WASHINGTON (Reuters) - Abortion politics in the U.S. Congress, already holding up a human trafficking bill and a key Obama administration nomination, are now also complicating bipartisan talks on a deal that would spare physicians from Medicare pay cuts.
Senate Minority Leader Harry Reid and another senior Democrat, Senator Ron Wyden, say they’re worried that an emerging House of Representatives deal to rewrite Medicare’s flawed doctor-pay formula will include anti-abortion language.
One of the country’s most divisive issues, abortion has been a flashpoint in Congress for decades. Democrats on Friday expressed concern that Republicans may be mounting a renewed anti-abortion push.
Referring to an anti-abortion measure known as the “Hyde amendment,” Reid is concerned that “Republicans are trying to slowly but systematically expand the scope of Hyde,” Reid’s spokesman, Adam Jentleson, said on Friday.
The Hyde amendment bans federal funds from being used for abortions except in the case of rape, incest or when the mother’s life is in danger.
The amendment has been routinely attached to annual U.S. appropriations legislation since the 1970s. But some Democrats say they worry that Republicans are now trying to add it to unrelated bills in an effort to extend its impact.
Concern about the Medicare doctor-pay issue comes after a separate bill to increase penalties for human trafficking got mired down in the Senate this week because Democrats objected to anti-abortion language in it. The dispute over the bill has blocked progress on Democratic President Barack Obama’s nomination of Loretta Lynch to be U.S. attorney general.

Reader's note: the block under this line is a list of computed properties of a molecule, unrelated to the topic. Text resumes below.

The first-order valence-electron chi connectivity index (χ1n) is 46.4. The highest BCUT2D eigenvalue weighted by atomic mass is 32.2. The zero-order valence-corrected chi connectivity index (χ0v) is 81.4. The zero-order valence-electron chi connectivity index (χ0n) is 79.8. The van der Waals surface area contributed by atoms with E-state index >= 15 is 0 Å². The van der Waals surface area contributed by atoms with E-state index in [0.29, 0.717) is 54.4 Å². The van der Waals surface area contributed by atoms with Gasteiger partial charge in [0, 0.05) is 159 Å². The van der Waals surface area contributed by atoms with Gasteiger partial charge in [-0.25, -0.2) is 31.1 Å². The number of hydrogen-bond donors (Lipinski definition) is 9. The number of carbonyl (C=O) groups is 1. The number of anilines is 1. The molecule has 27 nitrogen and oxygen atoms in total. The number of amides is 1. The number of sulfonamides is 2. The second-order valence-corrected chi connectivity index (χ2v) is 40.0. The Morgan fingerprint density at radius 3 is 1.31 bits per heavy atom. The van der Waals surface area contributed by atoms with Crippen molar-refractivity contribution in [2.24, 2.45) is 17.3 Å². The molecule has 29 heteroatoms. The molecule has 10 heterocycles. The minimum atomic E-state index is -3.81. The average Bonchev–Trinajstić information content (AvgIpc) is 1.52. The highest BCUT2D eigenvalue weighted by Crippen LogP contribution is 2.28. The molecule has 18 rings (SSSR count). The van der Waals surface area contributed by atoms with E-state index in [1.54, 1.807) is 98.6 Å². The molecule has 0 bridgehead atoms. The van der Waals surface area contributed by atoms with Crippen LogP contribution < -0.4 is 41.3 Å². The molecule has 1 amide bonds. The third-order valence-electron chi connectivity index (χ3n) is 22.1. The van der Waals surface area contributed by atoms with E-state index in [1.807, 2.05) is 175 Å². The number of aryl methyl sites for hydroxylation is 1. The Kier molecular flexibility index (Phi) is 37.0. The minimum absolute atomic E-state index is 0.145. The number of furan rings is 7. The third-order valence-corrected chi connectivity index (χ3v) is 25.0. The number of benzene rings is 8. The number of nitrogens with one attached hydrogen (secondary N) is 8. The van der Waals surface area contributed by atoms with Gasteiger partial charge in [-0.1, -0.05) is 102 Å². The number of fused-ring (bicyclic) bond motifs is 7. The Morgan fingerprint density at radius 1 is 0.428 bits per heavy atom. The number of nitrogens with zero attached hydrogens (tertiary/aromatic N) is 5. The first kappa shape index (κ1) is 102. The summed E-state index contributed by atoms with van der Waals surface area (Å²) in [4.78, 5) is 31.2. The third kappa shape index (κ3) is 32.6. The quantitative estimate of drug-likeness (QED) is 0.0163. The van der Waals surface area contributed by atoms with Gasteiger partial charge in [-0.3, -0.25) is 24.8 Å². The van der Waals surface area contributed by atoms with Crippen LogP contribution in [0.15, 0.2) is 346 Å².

Senate Majority Leader Mitch McConnell says he won’t call a vote to confirm Lynch until the human trafficking bill is done.
The “doc fix” plan under discussion in the House would establish a new formula for paying Medicare doctors that would cost $200 billion over 10 years. The talks involve House Speaker John Boehner, a Republican, and Minority Leader Nancy Pelosi, a Democrat.
The emerging House agreement would also include $7.2 billion for community health centers, which provide medical care for low-income Americans. This two-year extension of their funding also would extend abortion restrictions currently in place at the centers, congressional aides said.
This concerned Reid as well as Wyden, the top Democrat on the Senate Finance Committee. Wyden called the provision “a complete non-starter that has no place in a bill about access to care for America’s seniors and children.”
A “working framework” of the tentative Medicare pay deal, released on Friday, did not include the anti-abortion language, leaving the details unclear.
House leaders hope for a vote on the “doc fix” package next week, so they can send it to the Senate for action by April 1, when the current Medicare payment formula expires.
If Congress has not acted by then, hundreds of thousands of doctors who treat Medicare patients face a 21 percent cut in their reimbursements.
Reporting by Susan Cornwell; Editing by Kevin Drawbaugh and Leslie Adler